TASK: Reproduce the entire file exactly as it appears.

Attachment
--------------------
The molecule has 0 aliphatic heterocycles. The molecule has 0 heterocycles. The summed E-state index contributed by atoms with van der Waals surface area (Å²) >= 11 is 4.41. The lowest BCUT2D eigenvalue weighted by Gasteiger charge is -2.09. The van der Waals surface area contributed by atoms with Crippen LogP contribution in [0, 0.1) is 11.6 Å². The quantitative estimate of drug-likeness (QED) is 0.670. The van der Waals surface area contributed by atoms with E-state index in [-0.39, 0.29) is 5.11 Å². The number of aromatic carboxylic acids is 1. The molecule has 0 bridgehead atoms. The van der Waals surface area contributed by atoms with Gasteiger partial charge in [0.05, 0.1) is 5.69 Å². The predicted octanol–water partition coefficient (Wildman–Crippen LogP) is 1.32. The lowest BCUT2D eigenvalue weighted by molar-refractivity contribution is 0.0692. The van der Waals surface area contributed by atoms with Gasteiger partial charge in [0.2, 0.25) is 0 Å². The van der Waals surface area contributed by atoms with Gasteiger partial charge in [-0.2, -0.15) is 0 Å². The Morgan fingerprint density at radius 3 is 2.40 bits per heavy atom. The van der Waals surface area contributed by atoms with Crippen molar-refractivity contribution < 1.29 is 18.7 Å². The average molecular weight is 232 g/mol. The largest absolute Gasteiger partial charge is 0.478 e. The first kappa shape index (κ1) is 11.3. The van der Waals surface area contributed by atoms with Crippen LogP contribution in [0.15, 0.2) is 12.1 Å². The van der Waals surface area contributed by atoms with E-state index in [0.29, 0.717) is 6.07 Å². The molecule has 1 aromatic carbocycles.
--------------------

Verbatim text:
The molecule has 0 aliphatic heterocycles. The molecule has 0 heterocycles. The summed E-state index contributed by atoms with van der Waals surface area (Å²) >= 11 is 4.41. The lowest BCUT2D eigenvalue weighted by Gasteiger charge is -2.09. The van der Waals surface area contributed by atoms with Crippen LogP contribution in [0, 0.1) is 11.6 Å². The quantitative estimate of drug-likeness (QED) is 0.670. The van der Waals surface area contributed by atoms with E-state index in [-0.39, 0.29) is 5.11 Å². The number of aromatic carboxylic acids is 1. The molecule has 0 bridgehead atoms. The van der Waals surface area contributed by atoms with Gasteiger partial charge in [0.05, 0.1) is 5.69 Å². The predicted octanol–water partition coefficient (Wildman–Crippen LogP) is 1.32. The lowest BCUT2D eigenvalue weighted by molar-refractivity contribution is 0.0692. The van der Waals surface area contributed by atoms with Gasteiger partial charge in [0.2, 0.25) is 0 Å². The van der Waals surface area contributed by atoms with Gasteiger partial charge in [-0.2, -0.15) is 0 Å². The Morgan fingerprint density at radius 3 is 2.40 bits per heavy atom. The van der Waals surface area contributed by atoms with Crippen molar-refractivity contribution < 1.29 is 18.7 Å². The average molecular weight is 232 g/mol. The largest absolute Gasteiger partial charge is 0.478 e. The first kappa shape index (κ1) is 11.3. The van der Waals surface area contributed by atoms with Crippen LogP contribution in [0.15, 0.2) is 12.1 Å². The van der Waals surface area contributed by atoms with E-state index in [0.29, 0.717) is 6.07 Å². The molecule has 1 aromatic carbocycles.